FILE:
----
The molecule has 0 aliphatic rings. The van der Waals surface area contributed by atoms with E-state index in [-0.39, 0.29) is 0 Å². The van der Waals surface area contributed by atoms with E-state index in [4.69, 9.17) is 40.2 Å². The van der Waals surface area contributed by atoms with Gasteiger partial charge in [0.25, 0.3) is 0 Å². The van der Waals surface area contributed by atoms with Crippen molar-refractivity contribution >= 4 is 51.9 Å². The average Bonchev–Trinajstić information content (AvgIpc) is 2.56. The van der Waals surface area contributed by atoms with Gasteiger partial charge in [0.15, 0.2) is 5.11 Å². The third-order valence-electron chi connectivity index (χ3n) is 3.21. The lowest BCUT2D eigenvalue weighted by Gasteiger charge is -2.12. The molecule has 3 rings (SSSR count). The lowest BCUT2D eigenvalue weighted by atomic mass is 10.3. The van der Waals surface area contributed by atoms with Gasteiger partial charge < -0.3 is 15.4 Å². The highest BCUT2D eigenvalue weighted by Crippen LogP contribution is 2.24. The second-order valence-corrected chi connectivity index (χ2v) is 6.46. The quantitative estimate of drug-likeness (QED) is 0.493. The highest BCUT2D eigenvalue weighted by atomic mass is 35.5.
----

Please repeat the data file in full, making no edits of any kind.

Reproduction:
The molecule has 0 aliphatic rings. The van der Waals surface area contributed by atoms with E-state index in [-0.39, 0.29) is 0 Å². The van der Waals surface area contributed by atoms with E-state index in [4.69, 9.17) is 40.2 Å². The van der Waals surface area contributed by atoms with Gasteiger partial charge in [0.25, 0.3) is 0 Å². The van der Waals surface area contributed by atoms with Crippen molar-refractivity contribution >= 4 is 51.9 Å². The average Bonchev–Trinajstić information content (AvgIpc) is 2.56. The van der Waals surface area contributed by atoms with Gasteiger partial charge in [0.15, 0.2) is 5.11 Å². The third-order valence-electron chi connectivity index (χ3n) is 3.21. The lowest BCUT2D eigenvalue weighted by Gasteiger charge is -2.12. The molecule has 3 rings (SSSR count). The lowest BCUT2D eigenvalue weighted by atomic mass is 10.3. The van der Waals surface area contributed by atoms with Gasteiger partial charge < -0.3 is 15.4 Å². The highest BCUT2D eigenvalue weighted by Crippen LogP contribution is 2.24. The second-order valence-corrected chi connectivity index (χ2v) is 6.46. The quantitative estimate of drug-likeness (QED) is 0.493. The highest BCUT2D eigenvalue weighted by atomic mass is 35.5.